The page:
Allowing shorebirds to feed undisturbed when the tide is low is very important. After feeding, they also need a safe, quiet place to rest, as close to their feeding areas as possible (this is called a roosting site).
Towra Point Nature Reserve is officially classified as a Ramsar wetland of International Importance, and is a wonderful refuge. But other areas in the Shire have also been set aside to protect shorebirds and other wildlife. Certain prohibitions apply to these areas: and dogs are not allowed to enter, whether they are wearing leashes or not. Dogs are viewed by shorebirds as predators, that can run at speed.
Unfortunately some dog owners do not understand that even the scent of dogs can alarm shorebirds and can cause them to take flight. Many dog owners also do not recognise that what seems like harmless chasing can mean the difference between life and death for these fragile populations.
If our local, non migratory shorebirds are disturbed when they are nesting this can also be fatal: when birds see a dog they sometimes leave their nests in an attempt to keep the location of the nest hidden. In summer, this can be long enough for the eggs to bake on the hot sand. Eggs can fail to hatch, chicks can starve, or be eaten by predators while their parents are away.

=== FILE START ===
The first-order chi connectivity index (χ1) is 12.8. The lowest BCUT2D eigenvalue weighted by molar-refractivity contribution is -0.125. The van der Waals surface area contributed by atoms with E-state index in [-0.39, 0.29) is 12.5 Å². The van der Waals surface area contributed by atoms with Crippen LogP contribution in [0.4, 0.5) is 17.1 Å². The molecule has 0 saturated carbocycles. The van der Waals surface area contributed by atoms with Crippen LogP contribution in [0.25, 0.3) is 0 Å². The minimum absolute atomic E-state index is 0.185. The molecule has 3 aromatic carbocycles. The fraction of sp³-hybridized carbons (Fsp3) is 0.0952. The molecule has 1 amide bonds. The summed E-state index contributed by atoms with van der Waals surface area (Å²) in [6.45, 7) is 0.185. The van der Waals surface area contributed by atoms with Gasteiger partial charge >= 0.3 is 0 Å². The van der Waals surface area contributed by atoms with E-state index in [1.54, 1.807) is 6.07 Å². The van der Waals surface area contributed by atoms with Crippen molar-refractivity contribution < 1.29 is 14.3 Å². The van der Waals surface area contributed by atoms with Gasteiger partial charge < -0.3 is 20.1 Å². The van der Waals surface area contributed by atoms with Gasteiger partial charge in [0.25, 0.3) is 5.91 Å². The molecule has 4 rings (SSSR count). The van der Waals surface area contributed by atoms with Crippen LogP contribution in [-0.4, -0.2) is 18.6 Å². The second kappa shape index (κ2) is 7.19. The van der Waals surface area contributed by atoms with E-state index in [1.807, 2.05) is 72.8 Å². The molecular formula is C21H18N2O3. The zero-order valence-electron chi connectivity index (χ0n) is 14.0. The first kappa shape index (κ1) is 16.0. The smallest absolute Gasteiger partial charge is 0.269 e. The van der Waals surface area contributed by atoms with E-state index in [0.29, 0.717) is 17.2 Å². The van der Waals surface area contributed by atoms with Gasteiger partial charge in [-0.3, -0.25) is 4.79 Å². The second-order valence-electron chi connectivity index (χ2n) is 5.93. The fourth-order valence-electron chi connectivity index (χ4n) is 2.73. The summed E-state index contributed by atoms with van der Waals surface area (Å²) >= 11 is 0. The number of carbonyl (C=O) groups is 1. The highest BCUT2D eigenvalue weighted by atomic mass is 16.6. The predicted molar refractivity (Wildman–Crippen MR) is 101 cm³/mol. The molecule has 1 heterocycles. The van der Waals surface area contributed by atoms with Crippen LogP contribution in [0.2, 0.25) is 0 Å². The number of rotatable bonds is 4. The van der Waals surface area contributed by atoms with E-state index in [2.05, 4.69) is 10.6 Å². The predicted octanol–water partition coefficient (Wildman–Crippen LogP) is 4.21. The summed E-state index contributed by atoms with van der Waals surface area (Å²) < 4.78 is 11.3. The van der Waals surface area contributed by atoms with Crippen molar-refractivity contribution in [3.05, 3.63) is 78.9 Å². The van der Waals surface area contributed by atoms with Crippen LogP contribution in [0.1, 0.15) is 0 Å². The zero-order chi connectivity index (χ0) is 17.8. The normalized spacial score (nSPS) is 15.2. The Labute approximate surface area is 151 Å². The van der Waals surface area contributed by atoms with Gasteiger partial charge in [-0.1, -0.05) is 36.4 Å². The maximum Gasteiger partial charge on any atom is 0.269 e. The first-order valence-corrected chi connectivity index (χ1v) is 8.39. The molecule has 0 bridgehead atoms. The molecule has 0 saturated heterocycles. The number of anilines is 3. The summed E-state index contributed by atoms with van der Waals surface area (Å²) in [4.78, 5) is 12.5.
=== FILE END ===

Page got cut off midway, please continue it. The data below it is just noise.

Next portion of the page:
For beach nesting birds such as endangered pied oystercatchers and masked lapwings, eggs and chicks are also vulnerable to being stepped on. Oystercatcher chicks wander along the beach in search of food as they are growing. It can take seven long weeks for these little chicks to fledge, and learn to fly so they can escape out of harm’s way.